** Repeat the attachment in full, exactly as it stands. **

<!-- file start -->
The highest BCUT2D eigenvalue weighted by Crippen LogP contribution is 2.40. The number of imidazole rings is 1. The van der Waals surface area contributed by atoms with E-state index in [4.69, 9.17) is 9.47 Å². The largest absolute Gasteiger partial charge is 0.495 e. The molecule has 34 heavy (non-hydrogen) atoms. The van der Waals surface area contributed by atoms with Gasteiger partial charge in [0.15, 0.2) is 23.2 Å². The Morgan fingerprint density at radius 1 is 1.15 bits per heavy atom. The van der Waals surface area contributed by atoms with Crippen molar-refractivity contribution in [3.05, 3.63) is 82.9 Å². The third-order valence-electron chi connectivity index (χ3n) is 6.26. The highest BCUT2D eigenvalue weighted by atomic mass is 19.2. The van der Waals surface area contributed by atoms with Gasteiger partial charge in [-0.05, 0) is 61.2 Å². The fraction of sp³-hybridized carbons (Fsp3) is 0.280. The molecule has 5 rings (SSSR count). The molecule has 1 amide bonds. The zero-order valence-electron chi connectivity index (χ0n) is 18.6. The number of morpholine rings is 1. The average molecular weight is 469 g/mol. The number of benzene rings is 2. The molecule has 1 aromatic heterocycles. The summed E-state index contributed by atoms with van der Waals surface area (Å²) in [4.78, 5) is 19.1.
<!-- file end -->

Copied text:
The highest BCUT2D eigenvalue weighted by Crippen LogP contribution is 2.40. The number of imidazole rings is 1. The van der Waals surface area contributed by atoms with E-state index in [4.69, 9.17) is 9.47 Å². The largest absolute Gasteiger partial charge is 0.495 e. The molecule has 34 heavy (non-hydrogen) atoms. The van der Waals surface area contributed by atoms with Gasteiger partial charge in [0.15, 0.2) is 23.2 Å². The Morgan fingerprint density at radius 1 is 1.15 bits per heavy atom. The van der Waals surface area contributed by atoms with Crippen molar-refractivity contribution in [3.05, 3.63) is 82.9 Å². The third-order valence-electron chi connectivity index (χ3n) is 6.26. The highest BCUT2D eigenvalue weighted by atomic mass is 19.2. The van der Waals surface area contributed by atoms with Gasteiger partial charge in [-0.05, 0) is 61.2 Å². The fraction of sp³-hybridized carbons (Fsp3) is 0.280. The molecule has 5 rings (SSSR count). The molecule has 1 amide bonds. The zero-order valence-electron chi connectivity index (χ0n) is 18.6. The number of morpholine rings is 1. The average molecular weight is 469 g/mol. The number of benzene rings is 2. The molecule has 1 aromatic heterocycles. The summed E-state index contributed by atoms with van der Waals surface area (Å²) in [4.78, 5) is 19.1.